- The Washington Times - Monday, November 6, 2017

The illegal immigrant teenager who was the subject of a major abortion fight last month is now seeking mental health treatment, the government said in new court documents Monday.

The Trump administration asked a judge to be freed from a gag order so the girl’s doctors, and any future sponsor who takes the girl from a government-run shelter, can be told of the abortion, saying it’s an important part of her history.

U.S. District Judge Tanya S. Chutkan, an Obama appointee to the federal bench, had imposed severe restrictions on the government’s ability to communicate about the juvenile girl’s abortion, citing privacy laws. The Trump administration said it needs those rules relaxed in order to secure the best care for the 17-year-old girl, known in court documents as “J.D.”

“The Court’s restriction, as we understand it, prohibits HHS or the shelter from informing prospective mental health providers of J.D.’s abortion or sharing her medical records concerning that abortion,” said Jonathan White, deputy director for the government’s children’s programs, in the court document.

“This information would normally be shared with such health care providers; reporting recent medical and surgical procedures is a standard intake question for mental health treatment,” he said.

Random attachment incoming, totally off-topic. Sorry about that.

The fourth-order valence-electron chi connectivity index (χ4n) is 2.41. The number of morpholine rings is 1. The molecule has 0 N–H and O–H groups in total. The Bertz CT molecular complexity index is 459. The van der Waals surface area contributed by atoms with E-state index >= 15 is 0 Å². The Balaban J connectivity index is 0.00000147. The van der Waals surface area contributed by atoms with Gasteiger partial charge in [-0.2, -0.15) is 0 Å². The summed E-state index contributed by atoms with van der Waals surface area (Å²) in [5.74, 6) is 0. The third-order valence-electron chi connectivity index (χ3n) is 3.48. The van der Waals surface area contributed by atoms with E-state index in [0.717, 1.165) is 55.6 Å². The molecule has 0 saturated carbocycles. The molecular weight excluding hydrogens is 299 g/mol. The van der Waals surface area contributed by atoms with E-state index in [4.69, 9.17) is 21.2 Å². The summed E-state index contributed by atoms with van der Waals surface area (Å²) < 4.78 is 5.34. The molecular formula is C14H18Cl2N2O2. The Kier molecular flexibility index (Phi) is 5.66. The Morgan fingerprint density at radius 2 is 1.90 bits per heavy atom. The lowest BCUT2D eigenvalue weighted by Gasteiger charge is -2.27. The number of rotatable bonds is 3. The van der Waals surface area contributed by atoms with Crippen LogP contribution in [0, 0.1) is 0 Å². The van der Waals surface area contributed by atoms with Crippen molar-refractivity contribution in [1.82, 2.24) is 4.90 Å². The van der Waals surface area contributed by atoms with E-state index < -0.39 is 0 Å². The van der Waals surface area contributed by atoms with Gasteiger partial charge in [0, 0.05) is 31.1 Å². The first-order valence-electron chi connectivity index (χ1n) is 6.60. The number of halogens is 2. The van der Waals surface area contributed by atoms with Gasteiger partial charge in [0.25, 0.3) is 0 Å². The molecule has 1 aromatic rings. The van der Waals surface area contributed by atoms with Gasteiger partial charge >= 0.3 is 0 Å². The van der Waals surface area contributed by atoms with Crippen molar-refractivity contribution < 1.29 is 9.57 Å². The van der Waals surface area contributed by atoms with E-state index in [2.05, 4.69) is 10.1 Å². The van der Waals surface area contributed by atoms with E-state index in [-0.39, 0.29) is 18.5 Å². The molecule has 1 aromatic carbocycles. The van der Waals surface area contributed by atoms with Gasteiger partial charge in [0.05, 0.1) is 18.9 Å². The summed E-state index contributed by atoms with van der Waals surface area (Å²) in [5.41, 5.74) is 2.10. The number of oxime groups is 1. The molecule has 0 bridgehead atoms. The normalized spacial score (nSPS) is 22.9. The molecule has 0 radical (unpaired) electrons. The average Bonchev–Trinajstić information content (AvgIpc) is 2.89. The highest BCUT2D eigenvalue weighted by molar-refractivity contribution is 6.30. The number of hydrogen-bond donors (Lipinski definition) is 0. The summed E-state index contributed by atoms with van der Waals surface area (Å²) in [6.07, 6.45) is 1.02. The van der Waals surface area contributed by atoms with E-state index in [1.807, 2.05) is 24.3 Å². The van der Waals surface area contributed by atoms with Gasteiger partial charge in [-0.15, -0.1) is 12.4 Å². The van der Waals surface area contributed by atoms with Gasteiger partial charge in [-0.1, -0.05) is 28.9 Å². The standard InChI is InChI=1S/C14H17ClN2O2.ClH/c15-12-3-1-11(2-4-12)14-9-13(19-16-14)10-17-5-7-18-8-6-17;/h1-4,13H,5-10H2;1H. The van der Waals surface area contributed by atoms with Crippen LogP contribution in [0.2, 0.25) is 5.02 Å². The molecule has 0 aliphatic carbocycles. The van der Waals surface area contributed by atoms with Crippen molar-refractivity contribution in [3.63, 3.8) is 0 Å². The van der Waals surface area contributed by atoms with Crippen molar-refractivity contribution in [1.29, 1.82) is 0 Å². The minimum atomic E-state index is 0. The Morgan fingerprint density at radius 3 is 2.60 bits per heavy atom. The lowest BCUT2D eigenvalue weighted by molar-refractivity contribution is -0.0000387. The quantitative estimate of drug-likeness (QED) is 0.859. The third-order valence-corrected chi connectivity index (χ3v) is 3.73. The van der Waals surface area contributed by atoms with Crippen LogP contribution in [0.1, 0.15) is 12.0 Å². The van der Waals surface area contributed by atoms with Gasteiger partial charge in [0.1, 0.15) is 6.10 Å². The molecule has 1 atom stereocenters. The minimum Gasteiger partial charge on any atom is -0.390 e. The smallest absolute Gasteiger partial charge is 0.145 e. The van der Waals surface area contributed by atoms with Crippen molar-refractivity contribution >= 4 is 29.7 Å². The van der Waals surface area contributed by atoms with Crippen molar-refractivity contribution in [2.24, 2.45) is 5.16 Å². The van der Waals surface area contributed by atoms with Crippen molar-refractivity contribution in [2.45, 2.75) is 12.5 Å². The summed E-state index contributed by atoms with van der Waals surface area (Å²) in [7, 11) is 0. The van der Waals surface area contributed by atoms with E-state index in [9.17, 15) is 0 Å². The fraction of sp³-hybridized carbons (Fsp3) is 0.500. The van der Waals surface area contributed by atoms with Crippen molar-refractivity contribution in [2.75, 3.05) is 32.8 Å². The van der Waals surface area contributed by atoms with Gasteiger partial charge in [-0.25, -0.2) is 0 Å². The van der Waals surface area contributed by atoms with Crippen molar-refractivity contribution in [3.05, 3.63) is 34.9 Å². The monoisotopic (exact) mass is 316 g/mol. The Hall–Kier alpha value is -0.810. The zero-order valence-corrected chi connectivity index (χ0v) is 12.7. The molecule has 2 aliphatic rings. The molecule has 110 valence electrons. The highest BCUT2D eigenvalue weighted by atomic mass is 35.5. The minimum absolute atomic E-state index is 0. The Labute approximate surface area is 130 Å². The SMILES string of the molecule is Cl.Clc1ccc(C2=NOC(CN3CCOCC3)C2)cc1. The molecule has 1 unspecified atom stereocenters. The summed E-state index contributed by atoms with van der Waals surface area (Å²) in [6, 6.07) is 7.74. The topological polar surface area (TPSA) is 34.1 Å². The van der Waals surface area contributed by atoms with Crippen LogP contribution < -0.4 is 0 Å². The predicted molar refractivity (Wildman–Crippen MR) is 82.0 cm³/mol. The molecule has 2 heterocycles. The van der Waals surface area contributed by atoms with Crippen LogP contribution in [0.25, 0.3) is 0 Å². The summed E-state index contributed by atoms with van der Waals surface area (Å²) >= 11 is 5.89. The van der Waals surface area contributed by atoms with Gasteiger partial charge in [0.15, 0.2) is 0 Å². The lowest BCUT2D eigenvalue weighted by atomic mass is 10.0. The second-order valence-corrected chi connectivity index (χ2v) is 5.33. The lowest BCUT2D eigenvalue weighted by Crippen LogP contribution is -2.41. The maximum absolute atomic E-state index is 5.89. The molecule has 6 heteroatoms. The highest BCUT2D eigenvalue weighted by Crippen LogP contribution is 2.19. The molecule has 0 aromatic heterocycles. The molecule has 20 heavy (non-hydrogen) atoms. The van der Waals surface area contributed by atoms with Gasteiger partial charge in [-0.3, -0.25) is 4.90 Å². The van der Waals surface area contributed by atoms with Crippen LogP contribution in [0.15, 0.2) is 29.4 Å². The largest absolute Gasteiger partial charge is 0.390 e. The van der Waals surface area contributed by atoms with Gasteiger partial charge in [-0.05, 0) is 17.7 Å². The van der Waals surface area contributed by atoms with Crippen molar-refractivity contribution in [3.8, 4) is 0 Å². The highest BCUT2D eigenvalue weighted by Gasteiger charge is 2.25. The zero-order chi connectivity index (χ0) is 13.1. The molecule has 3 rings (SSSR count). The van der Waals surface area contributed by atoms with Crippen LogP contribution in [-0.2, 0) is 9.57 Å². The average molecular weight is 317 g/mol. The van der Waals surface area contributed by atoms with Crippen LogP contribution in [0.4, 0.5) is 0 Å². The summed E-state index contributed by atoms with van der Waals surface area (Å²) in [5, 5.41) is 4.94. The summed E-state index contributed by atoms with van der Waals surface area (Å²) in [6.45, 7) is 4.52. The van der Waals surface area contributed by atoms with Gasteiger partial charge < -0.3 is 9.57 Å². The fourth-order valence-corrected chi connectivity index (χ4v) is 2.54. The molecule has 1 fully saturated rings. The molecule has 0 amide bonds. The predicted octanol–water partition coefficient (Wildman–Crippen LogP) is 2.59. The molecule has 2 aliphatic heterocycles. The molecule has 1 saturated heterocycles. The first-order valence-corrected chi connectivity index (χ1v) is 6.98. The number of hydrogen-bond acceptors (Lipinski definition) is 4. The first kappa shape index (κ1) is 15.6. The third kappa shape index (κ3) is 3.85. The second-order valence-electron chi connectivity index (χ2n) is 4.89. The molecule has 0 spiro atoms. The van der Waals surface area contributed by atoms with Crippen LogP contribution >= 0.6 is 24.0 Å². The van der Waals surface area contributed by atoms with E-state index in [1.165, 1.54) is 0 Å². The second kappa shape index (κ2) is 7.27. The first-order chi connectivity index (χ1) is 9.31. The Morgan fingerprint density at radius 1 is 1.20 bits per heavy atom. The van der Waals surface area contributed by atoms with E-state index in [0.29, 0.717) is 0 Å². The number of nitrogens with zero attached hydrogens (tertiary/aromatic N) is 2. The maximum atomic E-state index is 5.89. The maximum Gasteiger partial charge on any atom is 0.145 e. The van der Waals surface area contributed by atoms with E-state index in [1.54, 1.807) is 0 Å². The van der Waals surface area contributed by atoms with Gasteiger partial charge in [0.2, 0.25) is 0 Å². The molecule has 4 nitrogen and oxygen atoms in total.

The government also argues the order restricts its ability to find J.D. an adequate sponsor who she could stay with in the U.S., and to ensure the sponsor would be able to properly care for J.D.

The American Civil Liberties Union, which is representing the girl, said the government shouldn’t be permitted to tell anyone about J.D.’s abortion without her consent.

“They have already violated her privacy and risked her safety by telling her mother about her pregnancy. The court’s order protects [J.D.] from further constitutional violations,” said Brigitte Amiri, an attorney with the ACLU.

The Trump administration had tried to block J.D. from obtaining an abortion in the first place, saying federal law prevented the government from being involved in an elective abortion. Judge Chutkan rejected that argument and cleared the path for the abortion, and the government staffed it — seemingly in conflict with federal laws restricting taxpayer funding for abortions.

The ACLU says J.D.’s case is one of a number of illegal immigrant girls in government custody who are seeking abortions.

The organization has asked the judge to create a nationwide policy guaranteeing illegal immigrants access to abortion.


• Alex Swoyer can be reached at aswoyer@washingtontimes.com.

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